Before the SECURE Act, someone inheriting an IRA or DC plan account could generally take RMDs over their expected lifetime. For some non-spouse beneficiaries, that could “stretch” out the distributions for many decades, extending the benefit of an IRA’s or DC plan account's tax deferral. Going forward, however, the accounts of IRA owners and DC plan participants who die after December 31, 2019, will generally need to be fully distributed to beneficiaries within 10 calendar years.
Beneficiaries excluded from this rule include surviving spouses, disabled or chronically ill individuals, or those less than 10 years younger than the DC plan participant/IRA owner. For beneficiaries who are minors, the 10-year period to fully distribute the account starts when they reach the age of majority.
Issues we think IRA owners or DC participants may want to review with a retirement specialist or tax and/or estate planning advisor:
- Choosing young beneficiaries (such as grandchildren) solely to stretch out IRA distributions over a long period is now a less valuable strategy. Other approaches might be preferable to achieve your estate planning goals.
- It may be more important than in the past to keep beneficiaries’ tax rates in mind when making those designations. An IRA distributed over 10 years could result in significant tax liabilities for a beneficiary in a high bracket. That’s especially true if the income pushes the beneficiary into an even higher bracket or if the 10-year distribution period coincides with their peak taxable earnings.
- Leaving different types of accounts to different beneficiaries could potentially reduce the overall income tax burden for your family. Remember, though, to coordinate your beneficiary designations with the rest of your estate plan.
- Pay particular attention to trusts as beneficiaries of retirement assets. A structure you established under the old law could be unnecessary or even detrimental going forward.
In addition to the three significant changes referenced above, the SECURE Act includes several other provisions that may affect more limited groups of investors.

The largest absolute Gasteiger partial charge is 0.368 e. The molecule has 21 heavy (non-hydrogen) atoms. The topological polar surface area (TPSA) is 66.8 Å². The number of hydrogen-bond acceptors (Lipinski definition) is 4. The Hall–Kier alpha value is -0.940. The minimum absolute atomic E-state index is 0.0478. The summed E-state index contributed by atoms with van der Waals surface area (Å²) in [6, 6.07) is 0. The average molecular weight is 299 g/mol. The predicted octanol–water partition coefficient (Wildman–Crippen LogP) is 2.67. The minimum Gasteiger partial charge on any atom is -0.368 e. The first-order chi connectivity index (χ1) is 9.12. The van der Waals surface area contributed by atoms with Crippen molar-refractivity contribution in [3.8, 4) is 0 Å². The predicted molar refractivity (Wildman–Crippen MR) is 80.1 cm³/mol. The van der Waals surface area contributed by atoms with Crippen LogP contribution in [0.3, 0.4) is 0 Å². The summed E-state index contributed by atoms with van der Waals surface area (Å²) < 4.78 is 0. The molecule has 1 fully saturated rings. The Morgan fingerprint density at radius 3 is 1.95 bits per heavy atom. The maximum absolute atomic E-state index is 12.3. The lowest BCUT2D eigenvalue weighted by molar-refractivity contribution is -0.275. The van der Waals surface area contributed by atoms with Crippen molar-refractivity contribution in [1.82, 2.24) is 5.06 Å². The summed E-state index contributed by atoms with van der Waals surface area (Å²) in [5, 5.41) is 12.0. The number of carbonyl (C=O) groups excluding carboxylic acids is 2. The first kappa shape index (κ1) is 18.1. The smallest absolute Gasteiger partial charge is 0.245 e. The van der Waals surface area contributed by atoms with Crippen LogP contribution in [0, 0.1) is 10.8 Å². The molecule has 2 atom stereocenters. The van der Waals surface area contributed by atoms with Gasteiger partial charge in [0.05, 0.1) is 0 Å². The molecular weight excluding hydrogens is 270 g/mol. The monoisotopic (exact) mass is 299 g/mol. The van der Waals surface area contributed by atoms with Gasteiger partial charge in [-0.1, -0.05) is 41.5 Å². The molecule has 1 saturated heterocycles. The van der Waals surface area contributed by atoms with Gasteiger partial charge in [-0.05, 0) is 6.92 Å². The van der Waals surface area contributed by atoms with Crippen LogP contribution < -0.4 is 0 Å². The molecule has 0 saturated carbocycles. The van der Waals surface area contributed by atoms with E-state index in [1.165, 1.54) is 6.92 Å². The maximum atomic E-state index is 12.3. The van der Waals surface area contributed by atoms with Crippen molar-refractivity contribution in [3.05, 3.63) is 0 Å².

- A 529 account beneficiary’s student loan payments now are considered qualified education expenses, up to a $10,000 lifetime maximum. Therefore, money withdrawn for that purpose will be tax-free. This could potentially benefit people who have excess 529 assets after a beneficiary’s graduation. In addition, some 529 plan contributors could potentially benefit from state tax breaks on new contributions, then use the funds for loan payments. Keep in mind, though, that treating the payment as a qualified expense likely reduces the amount you can take as a student loan interest deduction.
- Graduate students now can count taxable fellowship or stipend payments as compensation that is contributable to an IRA. That’s a very specific situation, but it could potentially help some students get an earlier start on saving for retirement.
New retirement plan rules that may be relevant for some individuals
- In the year after the birth or adoption of a child, IRA owners can take penalty-free withdrawals, up to $5,000 per child. Employers also have the option to allow such withdrawals from retirement plans. An individual and spouse can each take a $5,000 withdrawal per child. While we believe that most investors are better off letting their retirement assets grow rather than withdrawing them to meet other needs, this provision has the potential to benefit some people at a critical stage of life.
- Most DC plans now are required to allow participation for employees who work more than 500 hours per year for three straight years. While it can be difficult for part-time workers to save, this could create additional wealth accumulation opportunities for some employees. For example, if allowed by the employer, part-timers may benefit from company matching contributions.